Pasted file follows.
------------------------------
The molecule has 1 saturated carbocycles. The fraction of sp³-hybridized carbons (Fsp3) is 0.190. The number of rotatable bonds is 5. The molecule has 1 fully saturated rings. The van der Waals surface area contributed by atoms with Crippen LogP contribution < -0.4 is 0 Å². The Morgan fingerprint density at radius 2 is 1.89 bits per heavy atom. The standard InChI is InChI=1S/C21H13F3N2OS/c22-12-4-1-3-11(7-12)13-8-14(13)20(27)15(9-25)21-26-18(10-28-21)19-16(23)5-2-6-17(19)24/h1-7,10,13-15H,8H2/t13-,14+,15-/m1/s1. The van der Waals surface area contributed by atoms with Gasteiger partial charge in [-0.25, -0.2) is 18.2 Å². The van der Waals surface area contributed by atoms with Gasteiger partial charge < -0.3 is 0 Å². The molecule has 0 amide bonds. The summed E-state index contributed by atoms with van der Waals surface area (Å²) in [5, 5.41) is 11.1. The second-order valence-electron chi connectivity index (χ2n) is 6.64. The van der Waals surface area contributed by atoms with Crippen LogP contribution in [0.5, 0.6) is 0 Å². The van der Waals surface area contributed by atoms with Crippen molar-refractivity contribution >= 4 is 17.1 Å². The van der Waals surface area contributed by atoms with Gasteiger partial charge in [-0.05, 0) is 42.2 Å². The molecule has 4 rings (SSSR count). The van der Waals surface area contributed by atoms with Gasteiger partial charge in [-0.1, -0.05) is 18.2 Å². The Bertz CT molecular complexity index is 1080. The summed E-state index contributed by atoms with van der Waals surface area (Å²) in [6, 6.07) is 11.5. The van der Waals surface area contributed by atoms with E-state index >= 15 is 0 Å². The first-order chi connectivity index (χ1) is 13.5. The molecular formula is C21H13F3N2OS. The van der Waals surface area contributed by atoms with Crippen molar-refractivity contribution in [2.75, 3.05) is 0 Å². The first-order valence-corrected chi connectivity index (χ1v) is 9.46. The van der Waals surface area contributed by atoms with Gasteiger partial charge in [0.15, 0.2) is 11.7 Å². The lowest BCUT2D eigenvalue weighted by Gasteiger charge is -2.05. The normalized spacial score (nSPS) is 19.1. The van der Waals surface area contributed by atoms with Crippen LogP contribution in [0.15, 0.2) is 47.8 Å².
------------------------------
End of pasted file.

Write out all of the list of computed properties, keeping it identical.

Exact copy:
The molecule has 1 saturated carbocycles. The fraction of sp³-hybridized carbons (Fsp3) is 0.190. The number of rotatable bonds is 5. The molecule has 1 fully saturated rings. The van der Waals surface area contributed by atoms with Crippen LogP contribution < -0.4 is 0 Å². The Morgan fingerprint density at radius 2 is 1.89 bits per heavy atom. The standard InChI is InChI=1S/C21H13F3N2OS/c22-12-4-1-3-11(7-12)13-8-14(13)20(27)15(9-25)21-26-18(10-28-21)19-16(23)5-2-6-17(19)24/h1-7,10,13-15H,8H2/t13-,14+,15-/m1/s1. The van der Waals surface area contributed by atoms with Gasteiger partial charge in [-0.25, -0.2) is 18.2 Å². The van der Waals surface area contributed by atoms with Gasteiger partial charge < -0.3 is 0 Å². The molecule has 0 amide bonds. The summed E-state index contributed by atoms with van der Waals surface area (Å²) in [5, 5.41) is 11.1. The second-order valence-electron chi connectivity index (χ2n) is 6.64. The van der Waals surface area contributed by atoms with Crippen LogP contribution in [0.5, 0.6) is 0 Å². The van der Waals surface area contributed by atoms with Crippen molar-refractivity contribution >= 4 is 17.1 Å². The van der Waals surface area contributed by atoms with Gasteiger partial charge in [-0.05, 0) is 42.2 Å². The molecule has 4 rings (SSSR count). The van der Waals surface area contributed by atoms with Gasteiger partial charge in [-0.1, -0.05) is 18.2 Å². The Bertz CT molecular complexity index is 1080. The summed E-state index contributed by atoms with van der Waals surface area (Å²) in [6, 6.07) is 11.5. The van der Waals surface area contributed by atoms with E-state index >= 15 is 0 Å². The first-order chi connectivity index (χ1) is 13.5. The molecular formula is C21H13F3N2OS. The van der Waals surface area contributed by atoms with Crippen molar-refractivity contribution in [2.75, 3.05) is 0 Å². The first-order valence-corrected chi connectivity index (χ1v) is 9.46. The van der Waals surface area contributed by atoms with Gasteiger partial charge in [0.15, 0.2) is 11.7 Å². The lowest BCUT2D eigenvalue weighted by Gasteiger charge is -2.05. The normalized spacial score (nSPS) is 19.1. The van der Waals surface area contributed by atoms with Crippen LogP contribution in [0.15, 0.2) is 47.8 Å².